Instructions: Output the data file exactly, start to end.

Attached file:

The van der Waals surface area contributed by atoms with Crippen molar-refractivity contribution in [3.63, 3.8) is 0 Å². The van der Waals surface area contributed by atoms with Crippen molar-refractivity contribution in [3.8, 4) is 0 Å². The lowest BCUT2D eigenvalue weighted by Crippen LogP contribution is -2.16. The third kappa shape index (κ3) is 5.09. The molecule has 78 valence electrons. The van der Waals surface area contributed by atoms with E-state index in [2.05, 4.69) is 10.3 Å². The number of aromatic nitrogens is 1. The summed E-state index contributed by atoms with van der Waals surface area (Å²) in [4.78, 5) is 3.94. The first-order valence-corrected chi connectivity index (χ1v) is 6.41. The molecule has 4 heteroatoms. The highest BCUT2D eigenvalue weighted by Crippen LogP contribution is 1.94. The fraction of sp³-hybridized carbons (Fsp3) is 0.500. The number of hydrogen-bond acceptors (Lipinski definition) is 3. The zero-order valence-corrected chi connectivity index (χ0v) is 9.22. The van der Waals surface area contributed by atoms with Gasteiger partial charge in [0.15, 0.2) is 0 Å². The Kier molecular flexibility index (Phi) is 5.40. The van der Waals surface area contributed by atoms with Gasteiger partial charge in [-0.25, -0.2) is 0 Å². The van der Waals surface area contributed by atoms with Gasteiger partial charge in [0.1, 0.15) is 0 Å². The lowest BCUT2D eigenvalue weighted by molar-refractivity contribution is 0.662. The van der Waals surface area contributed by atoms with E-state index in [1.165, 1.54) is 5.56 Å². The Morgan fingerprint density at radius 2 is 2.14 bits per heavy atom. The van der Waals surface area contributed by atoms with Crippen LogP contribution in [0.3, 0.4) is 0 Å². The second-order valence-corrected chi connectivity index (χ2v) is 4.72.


The van der Waals surface area contributed by atoms with Crippen molar-refractivity contribution in [3.63, 3.8) is 0 Å². The van der Waals surface area contributed by atoms with Crippen molar-refractivity contribution in [3.8, 4) is 0 Å². The lowest BCUT2D eigenvalue weighted by Crippen LogP contribution is -2.16. The third kappa shape index (κ3) is 5.09. The molecule has 78 valence electrons. The van der Waals surface area contributed by atoms with E-state index in [2.05, 4.69) is 10.3 Å². The number of aromatic nitrogens is 1. The summed E-state index contributed by atoms with van der Waals surface area (Å²) in [4.78, 5) is 3.94. The first-order valence-corrected chi connectivity index (χ1v) is 6.41. The molecule has 4 heteroatoms. The highest BCUT2D eigenvalue weighted by Crippen LogP contribution is 1.94. The fraction of sp³-hybridized carbons (Fsp3) is 0.500. The number of hydrogen-bond acceptors (Lipinski definition) is 3. The zero-order valence-corrected chi connectivity index (χ0v) is 9.22. The van der Waals surface area contributed by atoms with Gasteiger partial charge in [0.15, 0.2) is 0 Å². The Kier molecular flexibility index (Phi) is 5.40. The van der Waals surface area contributed by atoms with Gasteiger partial charge in [-0.25, -0.2) is 0 Å². The van der Waals surface area contributed by atoms with Gasteiger partial charge in [0.1, 0.15) is 0 Å². The lowest BCUT2D eigenvalue weighted by molar-refractivity contribution is 0.662. The van der Waals surface area contributed by atoms with E-state index in [1.165, 1.54) is 5.56 Å². The Morgan fingerprint density at radius 2 is 2.14 bits per heavy atom. The van der Waals surface area contributed by atoms with Crippen LogP contribution in [0.3, 0.4) is 0 Å². The second-order valence-corrected chi connectivity index (χ2v) is 4.72.